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The Privacy Commissioner’s Office will be participating in the second Global Privacy Enforcement Network (GPEN) mobile sweep next week, surveying commonly used New Zealand apps, as well as overseas apps.

This year, 27 privacy enforcement authorities are participating in the sweep – up from 19 in 2013. Each participating country will check for any privacy issues emerging in a variety of mobile applications. GPEN was established to foster cross-border cooperation among privacy authorities.

Mobile apps, many of which collect a great deal of personal information, have been identified as a key area of focus in light of the privacy implications for consumers.

Some of the privacy concerns that have emerged include:

  • whether consumers are clearly informed about the types of personal information an app collects and uses
  • why that data is needed, and
  • collection of information beyond what is needed for an app function.

During sweep week, participants will review some of the most popular apps as well as apps of particular interest to their jurisdiction.  For example, some participants plan to focus on health-related apps or apps developed by public sector organisations.

Among other things, sweep participants will be looking at:

  • the types of permissions an app is seeking
  • whether those permissions are reasonable in terms of the app’s functionality
  • whether the app explains why it wants the personal information, and
  • what the app will do with the information.

The goals of the Sweep include increasing public and business awareness of privacy rights and responsibilities and identifying specific concerns so that they may be addressed with targeted education and/or enforcement.

The global results of this year’s Sweep will be made public by September 2014.

Participants in the 2014 Sweep


Office of the Australian Information Commissioner

Office of the Victorian Privacy Commissioner


Privacy Commission of Belgium


The Office of the Information and Privacy Commissioner of Alberta

Office of the Information and Privacy Commissioner for British Columbia

Office of the Privacy Commissioner of Canada


Office of the Privacy Commissioner for Personal Data, Hong Kong SAR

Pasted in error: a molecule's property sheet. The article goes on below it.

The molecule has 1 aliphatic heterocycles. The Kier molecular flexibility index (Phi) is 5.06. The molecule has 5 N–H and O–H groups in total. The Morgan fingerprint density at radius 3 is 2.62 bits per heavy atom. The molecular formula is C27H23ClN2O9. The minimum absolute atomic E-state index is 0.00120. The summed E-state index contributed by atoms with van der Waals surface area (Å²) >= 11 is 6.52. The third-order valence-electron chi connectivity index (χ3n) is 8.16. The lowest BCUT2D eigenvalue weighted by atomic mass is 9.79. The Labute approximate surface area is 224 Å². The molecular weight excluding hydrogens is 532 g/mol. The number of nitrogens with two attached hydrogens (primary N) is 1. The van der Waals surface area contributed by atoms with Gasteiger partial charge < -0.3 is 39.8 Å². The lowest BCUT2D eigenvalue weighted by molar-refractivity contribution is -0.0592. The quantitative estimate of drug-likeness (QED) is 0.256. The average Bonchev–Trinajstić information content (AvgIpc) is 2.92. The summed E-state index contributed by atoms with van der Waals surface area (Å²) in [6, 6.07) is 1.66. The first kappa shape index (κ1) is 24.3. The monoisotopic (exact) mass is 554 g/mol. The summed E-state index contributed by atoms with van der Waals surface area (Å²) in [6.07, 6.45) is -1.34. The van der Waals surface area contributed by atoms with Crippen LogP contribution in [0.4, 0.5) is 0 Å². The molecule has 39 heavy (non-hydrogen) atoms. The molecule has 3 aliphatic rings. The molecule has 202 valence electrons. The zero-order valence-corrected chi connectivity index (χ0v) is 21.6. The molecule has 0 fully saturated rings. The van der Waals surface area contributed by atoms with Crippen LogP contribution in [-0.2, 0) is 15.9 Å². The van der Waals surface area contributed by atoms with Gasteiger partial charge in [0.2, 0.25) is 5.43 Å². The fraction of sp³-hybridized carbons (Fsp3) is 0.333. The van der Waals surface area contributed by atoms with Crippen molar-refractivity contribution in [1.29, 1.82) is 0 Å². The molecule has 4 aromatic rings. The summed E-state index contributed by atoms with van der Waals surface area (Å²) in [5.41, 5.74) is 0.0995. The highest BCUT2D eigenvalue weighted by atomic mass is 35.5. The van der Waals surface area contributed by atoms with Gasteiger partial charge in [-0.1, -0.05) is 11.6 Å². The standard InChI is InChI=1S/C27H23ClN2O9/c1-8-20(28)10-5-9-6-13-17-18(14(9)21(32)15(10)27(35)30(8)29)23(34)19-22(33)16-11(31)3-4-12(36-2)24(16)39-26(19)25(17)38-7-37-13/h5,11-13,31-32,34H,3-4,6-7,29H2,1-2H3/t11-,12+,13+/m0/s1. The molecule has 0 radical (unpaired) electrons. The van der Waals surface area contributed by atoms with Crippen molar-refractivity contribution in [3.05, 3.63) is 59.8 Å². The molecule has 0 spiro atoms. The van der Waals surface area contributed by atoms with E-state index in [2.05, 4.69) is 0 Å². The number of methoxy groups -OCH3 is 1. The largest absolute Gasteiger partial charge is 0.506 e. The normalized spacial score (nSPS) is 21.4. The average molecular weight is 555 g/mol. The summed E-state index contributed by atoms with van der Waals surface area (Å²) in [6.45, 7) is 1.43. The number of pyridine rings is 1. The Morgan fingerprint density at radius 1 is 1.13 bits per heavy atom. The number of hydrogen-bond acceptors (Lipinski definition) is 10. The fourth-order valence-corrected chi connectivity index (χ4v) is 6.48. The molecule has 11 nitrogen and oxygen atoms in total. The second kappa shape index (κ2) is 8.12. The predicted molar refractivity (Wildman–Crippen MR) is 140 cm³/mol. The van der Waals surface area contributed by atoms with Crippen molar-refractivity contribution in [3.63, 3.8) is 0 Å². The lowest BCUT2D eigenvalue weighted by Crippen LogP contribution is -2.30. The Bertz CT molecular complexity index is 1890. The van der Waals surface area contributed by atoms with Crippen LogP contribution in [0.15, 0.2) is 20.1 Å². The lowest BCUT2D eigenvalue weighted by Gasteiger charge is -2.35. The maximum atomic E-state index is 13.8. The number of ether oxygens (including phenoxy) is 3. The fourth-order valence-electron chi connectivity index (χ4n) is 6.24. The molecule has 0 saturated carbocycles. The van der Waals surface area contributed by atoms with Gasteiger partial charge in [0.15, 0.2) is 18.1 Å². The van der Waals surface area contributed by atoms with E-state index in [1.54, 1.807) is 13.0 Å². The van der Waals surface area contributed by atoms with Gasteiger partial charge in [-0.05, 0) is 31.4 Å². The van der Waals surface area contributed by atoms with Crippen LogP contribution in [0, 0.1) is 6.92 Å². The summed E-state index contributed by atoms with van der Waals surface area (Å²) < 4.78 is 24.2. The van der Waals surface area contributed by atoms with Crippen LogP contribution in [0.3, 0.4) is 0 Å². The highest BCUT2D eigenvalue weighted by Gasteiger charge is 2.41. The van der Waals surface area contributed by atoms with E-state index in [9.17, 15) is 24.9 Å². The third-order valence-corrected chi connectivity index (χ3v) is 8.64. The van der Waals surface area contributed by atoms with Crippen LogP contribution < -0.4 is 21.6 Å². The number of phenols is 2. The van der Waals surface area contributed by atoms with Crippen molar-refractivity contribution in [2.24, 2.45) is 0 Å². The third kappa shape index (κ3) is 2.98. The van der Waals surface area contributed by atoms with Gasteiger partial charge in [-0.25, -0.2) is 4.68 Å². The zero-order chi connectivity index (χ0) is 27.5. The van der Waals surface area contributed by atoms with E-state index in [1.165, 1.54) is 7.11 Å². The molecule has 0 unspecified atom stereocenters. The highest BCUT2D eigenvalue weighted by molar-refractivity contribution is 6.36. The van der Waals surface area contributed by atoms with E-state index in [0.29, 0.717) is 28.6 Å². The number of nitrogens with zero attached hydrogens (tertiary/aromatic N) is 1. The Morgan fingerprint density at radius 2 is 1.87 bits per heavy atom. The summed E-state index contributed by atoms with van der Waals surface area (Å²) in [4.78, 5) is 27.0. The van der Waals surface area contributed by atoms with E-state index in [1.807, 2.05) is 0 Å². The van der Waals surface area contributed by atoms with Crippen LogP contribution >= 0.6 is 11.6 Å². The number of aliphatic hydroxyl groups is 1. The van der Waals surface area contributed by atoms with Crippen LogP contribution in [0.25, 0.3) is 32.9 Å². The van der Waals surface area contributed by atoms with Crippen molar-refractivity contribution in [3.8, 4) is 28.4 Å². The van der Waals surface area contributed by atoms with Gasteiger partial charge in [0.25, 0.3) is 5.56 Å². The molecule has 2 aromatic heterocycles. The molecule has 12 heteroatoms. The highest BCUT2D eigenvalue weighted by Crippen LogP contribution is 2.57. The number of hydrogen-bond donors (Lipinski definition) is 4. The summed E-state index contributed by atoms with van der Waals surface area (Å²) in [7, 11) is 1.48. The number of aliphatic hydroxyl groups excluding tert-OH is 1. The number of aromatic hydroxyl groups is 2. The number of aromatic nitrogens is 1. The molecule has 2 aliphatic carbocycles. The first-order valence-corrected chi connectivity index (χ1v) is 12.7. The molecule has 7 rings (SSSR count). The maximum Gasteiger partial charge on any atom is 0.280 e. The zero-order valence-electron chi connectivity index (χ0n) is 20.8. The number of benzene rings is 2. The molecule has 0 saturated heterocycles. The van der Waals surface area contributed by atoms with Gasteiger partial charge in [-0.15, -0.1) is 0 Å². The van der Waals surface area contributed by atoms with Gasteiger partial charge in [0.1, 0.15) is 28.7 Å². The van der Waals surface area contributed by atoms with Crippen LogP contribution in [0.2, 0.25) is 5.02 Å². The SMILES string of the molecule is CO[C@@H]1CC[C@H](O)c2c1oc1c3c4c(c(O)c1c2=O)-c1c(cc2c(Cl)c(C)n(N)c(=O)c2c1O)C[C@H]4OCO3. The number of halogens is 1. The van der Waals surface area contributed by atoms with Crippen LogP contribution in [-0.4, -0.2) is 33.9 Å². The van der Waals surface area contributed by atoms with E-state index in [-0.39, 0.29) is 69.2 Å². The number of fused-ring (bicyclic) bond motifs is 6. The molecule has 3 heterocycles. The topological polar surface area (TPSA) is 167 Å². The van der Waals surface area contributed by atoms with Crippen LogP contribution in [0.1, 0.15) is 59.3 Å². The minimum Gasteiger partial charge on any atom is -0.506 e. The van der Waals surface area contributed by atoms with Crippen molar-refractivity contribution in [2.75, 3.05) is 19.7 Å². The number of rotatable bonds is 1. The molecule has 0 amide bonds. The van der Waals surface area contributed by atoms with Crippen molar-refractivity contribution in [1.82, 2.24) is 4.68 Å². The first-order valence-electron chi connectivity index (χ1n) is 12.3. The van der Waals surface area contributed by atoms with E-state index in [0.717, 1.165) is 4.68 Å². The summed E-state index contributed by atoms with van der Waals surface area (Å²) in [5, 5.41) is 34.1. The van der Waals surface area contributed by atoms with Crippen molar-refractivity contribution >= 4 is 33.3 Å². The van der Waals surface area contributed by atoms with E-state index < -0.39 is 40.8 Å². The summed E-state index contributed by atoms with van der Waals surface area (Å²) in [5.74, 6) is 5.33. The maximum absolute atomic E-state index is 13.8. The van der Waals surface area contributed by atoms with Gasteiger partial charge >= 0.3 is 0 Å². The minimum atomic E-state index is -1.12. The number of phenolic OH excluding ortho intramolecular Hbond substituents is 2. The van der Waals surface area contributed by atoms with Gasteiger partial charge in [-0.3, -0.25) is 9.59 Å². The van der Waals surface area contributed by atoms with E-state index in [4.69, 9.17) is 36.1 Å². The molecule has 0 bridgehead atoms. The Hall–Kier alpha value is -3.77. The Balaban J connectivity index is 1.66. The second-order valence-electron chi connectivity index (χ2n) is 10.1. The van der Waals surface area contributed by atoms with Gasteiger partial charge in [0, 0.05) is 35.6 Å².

Office for Personal Data Protection, Macao SAR


Superintendence of Industry and Commerce of Colombia


Estonian Data Protection Inspectorate


Office of the Data Protection Ombudsman


Commission Nationale de l'Informatique et des Libertés


Commissioner for Data Protection Baden-Württemberg

Data Protection Supervisory Authority of Bavaria

Berlin Data Protection Commission

Federal Commissioner for Data Protection and Freedom of Information

Data Protection Commissioner of Hessen


Gibraltar Regulatory Authority


National Authority for Data Protection and Freedom of Information


Office of the Data Protection Commissioner of Ireland


The Israeli Law, Information and Technology Authority (ILITA)


Italian Data Protection Authority


Federal Institute for Access to Information and Data Protection

New Zealand

Office of the Privacy Commissioner


Norwegian Data Protection Authority


Spanish Data Protection Authority

United Kingdom

The Information Commissioner's Office

Information about the Global Privacy Enforcement Network (GPEN) can be found here: https://www.privacyenforcement.net/.

A pdf copy of this media advisory is available here.



For further information contact: Charles Mabbett 021 509 735

Note for Editors

2013 Sweep Highlights

The theme of the first Privacy Sweep 2013 was Privacy Practice Transparency, and highlighted shortcomings in how some organisations provide online information about their privacy practices. 

Globally, almost one quarter (23 percent) of the more than 2,000 websites and mobile apps examined as part of the 2013 Sweep had no privacy policy available.  Approximately one-third of the privacy policies found raised concerns about the relevance of the information in them.

The 2013 Sweep found that mobile app privacy policies lagged behind those found on traditional websites.Some 92 percent of mobile apps reviewed in the sweep raised one or more concerns with respect to how they present information about their privacy practice, and 54 percent had no privacy policy at all.